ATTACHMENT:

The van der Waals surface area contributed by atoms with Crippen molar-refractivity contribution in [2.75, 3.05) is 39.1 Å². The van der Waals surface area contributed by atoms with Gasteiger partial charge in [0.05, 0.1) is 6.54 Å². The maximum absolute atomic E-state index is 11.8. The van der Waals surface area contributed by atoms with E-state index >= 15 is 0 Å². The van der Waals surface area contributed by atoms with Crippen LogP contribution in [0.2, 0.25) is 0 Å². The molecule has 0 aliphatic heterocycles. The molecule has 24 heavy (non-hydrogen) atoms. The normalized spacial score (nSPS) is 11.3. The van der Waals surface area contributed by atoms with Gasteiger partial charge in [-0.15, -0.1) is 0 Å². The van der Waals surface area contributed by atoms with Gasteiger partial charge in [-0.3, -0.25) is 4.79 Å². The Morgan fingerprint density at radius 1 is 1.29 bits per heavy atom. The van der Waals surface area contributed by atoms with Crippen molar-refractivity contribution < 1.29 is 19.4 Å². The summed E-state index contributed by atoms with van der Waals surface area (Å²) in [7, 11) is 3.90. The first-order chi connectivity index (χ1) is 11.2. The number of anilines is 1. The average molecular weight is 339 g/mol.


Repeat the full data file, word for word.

The van der Waals surface area contributed by atoms with Crippen molar-refractivity contribution in [2.75, 3.05) is 39.1 Å². The van der Waals surface area contributed by atoms with Gasteiger partial charge in [0.05, 0.1) is 6.54 Å². The maximum absolute atomic E-state index is 11.8. The van der Waals surface area contributed by atoms with E-state index >= 15 is 0 Å². The van der Waals surface area contributed by atoms with Crippen LogP contribution in [0.2, 0.25) is 0 Å². The molecule has 0 aliphatic heterocycles. The molecule has 24 heavy (non-hydrogen) atoms. The normalized spacial score (nSPS) is 11.3. The van der Waals surface area contributed by atoms with Gasteiger partial charge in [-0.15, -0.1) is 0 Å². The van der Waals surface area contributed by atoms with Gasteiger partial charge in [-0.3, -0.25) is 4.79 Å². The Morgan fingerprint density at radius 1 is 1.29 bits per heavy atom. The van der Waals surface area contributed by atoms with Crippen molar-refractivity contribution < 1.29 is 19.4 Å². The summed E-state index contributed by atoms with van der Waals surface area (Å²) in [7, 11) is 3.90. The first-order chi connectivity index (χ1) is 11.2. The number of anilines is 1. The average molecular weight is 339 g/mol.